Based on this, she hopes that it might be possible in the future to use the I-switch in humans. Tagged with compounds that attach themselves to particular cells in the body, the I-switch could be sent to individual organs. It could then minutely monitor changes in acidity, which are responsible for a large number of diseases.
Disease is complicated phenomena, one or more errors in a long sequence of events, a bit like a bus ride “from Kanyakumari to Mumbai” that passes through many towns en route. We can, says Krishnan, currently only determine that the bus arrived late in Mumbai. It isn’t possible to detect where en route it might have malfunctioned.
But with the I-switch, we would be able to tell where exactly in the body the normal sequence of reactions was disrupted.
This could have applications in tracking (or imaging) neurological and enzyme-related disorders, and embryonic development.
Krishnan’s next project was more ambitious. Using DNA junctions that had five open ends, she created an icosahedron, a solid shaped a bit like a ball, except with 20 triangular faces instead of a smooth curve. It took a week of reactions in the laboratory to do this.
The icosaherdon had two things going for it — it could be assembled in two halves, and it had a remarkably large cavity. It was, in other words, the perfect container to trap other nanoparticles. It took another three days of reactions for Krishnan’s team to encapsulate gold nanoparticles into a DNA icosahedron.
Now the team repeated what they had done with the I-switch. A natural, fluorescent polymer (also an indicator of acidity) was encapsulated within the DNA icosahedron. The compound was once again injected into a worm, and in a repeat of the previous success, it went straight to the very same cells. Except that the implications this time around were far greater.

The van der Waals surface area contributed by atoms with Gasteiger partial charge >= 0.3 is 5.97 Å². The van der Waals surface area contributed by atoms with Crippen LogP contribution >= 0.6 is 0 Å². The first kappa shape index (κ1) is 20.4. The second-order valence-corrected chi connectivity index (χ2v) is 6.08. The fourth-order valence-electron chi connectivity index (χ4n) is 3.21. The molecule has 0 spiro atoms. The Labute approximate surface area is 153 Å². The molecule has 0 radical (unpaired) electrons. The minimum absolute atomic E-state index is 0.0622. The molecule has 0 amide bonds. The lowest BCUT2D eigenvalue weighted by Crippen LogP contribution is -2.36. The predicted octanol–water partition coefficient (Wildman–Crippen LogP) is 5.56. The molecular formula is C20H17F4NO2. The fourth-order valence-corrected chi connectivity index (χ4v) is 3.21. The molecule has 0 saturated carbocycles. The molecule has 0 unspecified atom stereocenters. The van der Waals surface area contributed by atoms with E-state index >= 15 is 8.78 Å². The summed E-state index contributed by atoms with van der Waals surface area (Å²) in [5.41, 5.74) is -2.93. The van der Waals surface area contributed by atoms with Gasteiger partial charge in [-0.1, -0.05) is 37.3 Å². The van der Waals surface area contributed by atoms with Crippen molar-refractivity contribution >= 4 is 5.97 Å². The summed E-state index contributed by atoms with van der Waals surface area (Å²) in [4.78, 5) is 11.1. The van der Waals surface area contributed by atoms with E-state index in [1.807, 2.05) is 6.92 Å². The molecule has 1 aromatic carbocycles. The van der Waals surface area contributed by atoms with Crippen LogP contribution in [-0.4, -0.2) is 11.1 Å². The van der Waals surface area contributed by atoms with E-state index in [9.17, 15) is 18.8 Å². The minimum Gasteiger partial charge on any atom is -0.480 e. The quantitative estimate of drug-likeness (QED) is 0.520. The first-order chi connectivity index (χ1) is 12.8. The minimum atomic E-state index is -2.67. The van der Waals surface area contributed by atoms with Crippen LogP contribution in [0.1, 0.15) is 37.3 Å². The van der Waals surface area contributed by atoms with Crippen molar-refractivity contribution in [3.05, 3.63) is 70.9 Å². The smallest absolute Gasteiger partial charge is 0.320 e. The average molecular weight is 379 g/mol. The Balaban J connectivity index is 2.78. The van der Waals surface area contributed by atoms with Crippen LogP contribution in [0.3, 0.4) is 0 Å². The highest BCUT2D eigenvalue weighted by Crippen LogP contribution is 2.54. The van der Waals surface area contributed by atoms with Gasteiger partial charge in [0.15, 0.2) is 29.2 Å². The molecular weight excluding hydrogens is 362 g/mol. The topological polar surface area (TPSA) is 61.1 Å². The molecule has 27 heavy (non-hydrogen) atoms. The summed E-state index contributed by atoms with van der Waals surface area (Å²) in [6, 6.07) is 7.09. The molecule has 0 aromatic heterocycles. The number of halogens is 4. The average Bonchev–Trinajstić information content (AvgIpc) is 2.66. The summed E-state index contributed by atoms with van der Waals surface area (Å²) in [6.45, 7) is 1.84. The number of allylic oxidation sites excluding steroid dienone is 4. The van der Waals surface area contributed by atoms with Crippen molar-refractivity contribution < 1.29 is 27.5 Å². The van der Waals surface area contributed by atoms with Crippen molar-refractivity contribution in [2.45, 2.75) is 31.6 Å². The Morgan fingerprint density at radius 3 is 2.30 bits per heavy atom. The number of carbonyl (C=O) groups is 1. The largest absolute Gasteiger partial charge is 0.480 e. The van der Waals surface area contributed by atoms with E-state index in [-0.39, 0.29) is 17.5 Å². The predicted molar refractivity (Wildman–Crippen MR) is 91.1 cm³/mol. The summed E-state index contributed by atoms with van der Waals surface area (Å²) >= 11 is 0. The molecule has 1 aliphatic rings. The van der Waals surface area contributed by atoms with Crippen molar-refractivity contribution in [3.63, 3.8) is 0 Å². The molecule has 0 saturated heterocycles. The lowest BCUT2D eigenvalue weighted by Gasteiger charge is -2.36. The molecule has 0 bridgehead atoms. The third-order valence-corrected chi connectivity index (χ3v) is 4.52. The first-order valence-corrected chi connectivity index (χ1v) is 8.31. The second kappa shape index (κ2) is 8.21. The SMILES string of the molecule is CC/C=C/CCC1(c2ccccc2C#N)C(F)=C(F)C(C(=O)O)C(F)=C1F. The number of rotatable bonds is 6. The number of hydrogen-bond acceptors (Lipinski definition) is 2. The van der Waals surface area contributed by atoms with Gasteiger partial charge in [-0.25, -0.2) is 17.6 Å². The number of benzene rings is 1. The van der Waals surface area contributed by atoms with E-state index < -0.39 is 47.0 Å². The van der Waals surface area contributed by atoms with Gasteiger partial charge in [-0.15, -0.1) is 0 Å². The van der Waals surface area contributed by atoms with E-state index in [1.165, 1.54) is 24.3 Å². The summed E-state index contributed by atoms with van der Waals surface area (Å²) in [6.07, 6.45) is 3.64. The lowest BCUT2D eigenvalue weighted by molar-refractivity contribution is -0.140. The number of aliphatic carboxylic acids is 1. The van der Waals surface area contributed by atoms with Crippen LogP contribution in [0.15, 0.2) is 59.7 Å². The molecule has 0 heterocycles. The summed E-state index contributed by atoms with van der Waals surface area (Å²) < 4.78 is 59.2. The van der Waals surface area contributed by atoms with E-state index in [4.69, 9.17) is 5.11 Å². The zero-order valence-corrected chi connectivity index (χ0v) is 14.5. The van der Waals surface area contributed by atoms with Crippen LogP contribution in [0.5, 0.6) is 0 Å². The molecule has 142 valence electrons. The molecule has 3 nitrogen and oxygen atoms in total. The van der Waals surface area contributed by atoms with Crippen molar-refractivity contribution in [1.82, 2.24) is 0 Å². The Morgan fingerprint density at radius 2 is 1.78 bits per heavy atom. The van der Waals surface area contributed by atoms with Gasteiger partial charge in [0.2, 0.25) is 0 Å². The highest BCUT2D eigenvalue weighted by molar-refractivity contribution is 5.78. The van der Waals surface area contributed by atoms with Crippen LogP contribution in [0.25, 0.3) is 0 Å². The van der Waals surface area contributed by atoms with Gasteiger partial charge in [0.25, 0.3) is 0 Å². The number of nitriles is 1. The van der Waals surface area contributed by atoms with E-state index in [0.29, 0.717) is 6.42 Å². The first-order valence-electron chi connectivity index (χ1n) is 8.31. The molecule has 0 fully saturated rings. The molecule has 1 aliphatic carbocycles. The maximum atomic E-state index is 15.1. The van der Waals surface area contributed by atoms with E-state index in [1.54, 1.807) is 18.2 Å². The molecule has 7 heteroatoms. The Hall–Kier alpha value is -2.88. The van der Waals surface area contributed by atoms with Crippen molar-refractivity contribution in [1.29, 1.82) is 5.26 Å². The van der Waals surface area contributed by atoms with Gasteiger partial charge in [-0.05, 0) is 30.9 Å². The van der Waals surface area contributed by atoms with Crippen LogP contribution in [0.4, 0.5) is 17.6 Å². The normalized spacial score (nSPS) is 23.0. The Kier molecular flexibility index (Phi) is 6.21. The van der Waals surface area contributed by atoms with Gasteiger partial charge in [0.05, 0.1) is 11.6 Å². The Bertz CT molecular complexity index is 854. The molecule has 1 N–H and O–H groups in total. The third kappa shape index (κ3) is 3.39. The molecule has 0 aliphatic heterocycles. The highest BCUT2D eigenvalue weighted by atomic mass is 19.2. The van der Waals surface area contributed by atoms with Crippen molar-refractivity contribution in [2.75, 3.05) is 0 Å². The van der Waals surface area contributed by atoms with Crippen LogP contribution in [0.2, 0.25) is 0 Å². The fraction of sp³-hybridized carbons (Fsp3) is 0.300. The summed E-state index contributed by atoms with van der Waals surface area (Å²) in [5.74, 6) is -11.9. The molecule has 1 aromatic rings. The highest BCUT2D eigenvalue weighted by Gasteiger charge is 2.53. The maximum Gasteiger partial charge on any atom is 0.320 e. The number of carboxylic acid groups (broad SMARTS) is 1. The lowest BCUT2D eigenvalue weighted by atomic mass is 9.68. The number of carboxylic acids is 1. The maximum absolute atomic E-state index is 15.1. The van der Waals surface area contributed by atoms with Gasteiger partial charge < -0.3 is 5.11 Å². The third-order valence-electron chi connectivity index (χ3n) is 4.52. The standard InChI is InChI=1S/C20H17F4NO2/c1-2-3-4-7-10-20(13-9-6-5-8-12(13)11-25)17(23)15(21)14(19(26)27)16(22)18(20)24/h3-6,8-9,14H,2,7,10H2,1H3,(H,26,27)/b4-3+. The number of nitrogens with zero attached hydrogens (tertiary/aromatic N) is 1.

The I-switch could only monitor acidity, but the DNA icosahedron could contain any molecule. It could, therefore, be used for the targeted delivery of molecules that could monitor many other things.
In parallel, a group of researchers in the US had used a DNA-based solid structure to deliver molecules that suppress tumours in mice. The icosahedron could similarly be used for drug delivery.
These DNA-based structures have other advantages over synthetic chemical structures too — they are more easily accepted by living organisms, and they are, according to Krishnan, absolutely identical, “much more uniform than other compounds.”
Exciting as these discoveries have been, Krishnan and her team know that they have many hurdles to cross. The range of the I-switch needs to be augmented; the DNA icosahedron needs to be tested for targeted delivery to other cells; and most importantly, a “cheaper way of manufacturing DNA-based structures needs to be found.”
According to Dr K Vijayraghavan, head of the Central government’s Department of Biotechnology, even though novel DNA based structures have started finding “extraordinary applications”, there are very few people in India working in this uncharted field. “Yamuna Krishnan’s team has done a terrific job by jumping right in,” he says.
Going by her plans though, it seems like she has just about put her toe in the water. “In the next five years,” says Krishnan, “I want to uncover new biological processes using DNA nanodevices. Processes that we have been unable to understand because we haven’t had the tools to do that.”
“I’m going to find new biology to surprise biology.”